It’s easy to be away, to take a step back and say I need to prioritize my life to be more about experiences. That’s easy. (It’s probably why I adore being anywhere but here most of the time.) But in the most mundane of days, weeks, months… priorities become skewed in the search for perfection. I am often guilty of pursing that I forget to be present in the moment. Blame it on so many things… anxiety, fear or the feeling of not “enough-ness” of it all. But I’m afraid that pursuit, that constant doing it all, can also be traced back to heartbreak… at least in my life.

Anyone has the capacity to break your heart. That’s why “guard your heart” is so often given as a warning in works of literature, the Bible, and by various intelligent people who’ve gained the fortitude to be quoted. We often think of heartbreak in the capacity of romantic love. While that is often an intense kind of heartbreak, mainly because it’s a different kind of vulnerability than we give up in any of other relationships, heartbreak comes in many different forms.

It’s uncomfortable to talk about. It’s not an easy thing to acknowledge. You have to lean into it. You have to feel it. And it feels well…heartbreaking. Soul crushing. The most resolute form of “not enough-ness” that you can feel probably comes from grief and heartbreak. The two are synonymous emotions.

So, recently, I’ve been digging into these feelings. You can’t ever really heal until you do. It all started with a few questions that came from a friend, questions that were hard to answer. Things that were hard to think about. I bury things. Well… at least the dark and twisty things you don’t even talk to your best friends about. I shove them way down deep, because not everything has to be talked about. I can be open and honest and authentic without being too vulnerable…right? I digress.

Heartbreak. The idea of crushing grief, anguish or distress. For me it’s come in the form of friends dying too soon, missing out on the opportunity of a lifetime after I’ve spent months praying over it and having incredible anxiety over it only to lose out at the last minute to someone more qualified, it came when the people who were suppose to be there for me in my darkest hour just weren’t, it came from the shaming that members of the church put me through, family that doesn’t really acknowledge so many things about me and yes, the most intense form being a couple of different relationships that were suppose to be, but just weren’t because I wasn’t enough. The “not enough-ness” is soul crushing.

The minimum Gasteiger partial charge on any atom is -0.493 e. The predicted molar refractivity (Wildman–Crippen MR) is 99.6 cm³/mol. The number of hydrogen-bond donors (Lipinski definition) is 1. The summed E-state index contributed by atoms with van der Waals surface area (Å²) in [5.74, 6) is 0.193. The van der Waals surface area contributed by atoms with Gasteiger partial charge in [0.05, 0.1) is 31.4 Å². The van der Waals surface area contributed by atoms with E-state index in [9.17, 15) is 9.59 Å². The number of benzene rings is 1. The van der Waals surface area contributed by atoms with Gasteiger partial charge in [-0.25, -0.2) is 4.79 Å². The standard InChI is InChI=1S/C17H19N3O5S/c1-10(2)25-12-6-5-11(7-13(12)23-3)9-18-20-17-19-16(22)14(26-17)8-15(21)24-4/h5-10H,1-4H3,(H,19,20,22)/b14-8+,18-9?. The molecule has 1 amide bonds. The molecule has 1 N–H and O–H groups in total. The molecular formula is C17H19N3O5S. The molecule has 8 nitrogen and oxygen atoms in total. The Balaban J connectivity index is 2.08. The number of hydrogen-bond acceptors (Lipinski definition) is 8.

The more people leave you, whether it’s forever or just their presence when you really need them, the more you just expect it. Heartbreak is one of those things in life that is cyclical. You can let it destroy you, or you can let the wounds heal and find the good in the situation.

So, needless to say, when I read this quote today I felt a pang of relief. The idea that all of this heartbreak has purpose. It beckons a call to change. Change your life, change your relationships, change your circumstances.

Losing my friends taught me to live life to the fullest, to periodically check in with myself and make sure that I’m adding value but also enjoying my life. Stop putting things off. Travel more. Knock things off my bucket list, now. Several failed romantic endeavors saved me from making terrible decisions or spending time and energy on people who ultimately are not right for me. Love is a choice. When someone doesn’t choose you, they are not right for you. The situation with the church forced me to reassess who and what I believe in and realize that the church is full of broken and fallible people and that they are not synonymous with who God is. God is love. He gives grace when humans fail to do so in so many ways. I’ve had to give up friends, distance myself emotionally from my family and break up with relationships because of situational heartbreak. I came out stronger. The change it incited made me who I am today. I am strong. I am smart. I am tenacious. I am caring. I am empathetic. I am funny. There are many other things that I am, qualities I would have probably not leaned in to had it not been for heartbreak. And… I learned to take care of myself. To be alone. I am really good at it. Sometimes you have to learn to be alone before you can think about being with anyone else.

While what I want, what my priorities are, and how I choose to spend my time may fluctuate… who I am doesn’t. Growth and evolution have come from these changes. These changes, apparently, can be chocked up to heartbreak. So, perhaps heartbreak doesn’t have to destroy us. It doesn’t always have to suck the wind right out of us. It can lead us into different seasons that we are ultimately suppose to be in.

Heartbreak can be redeeming.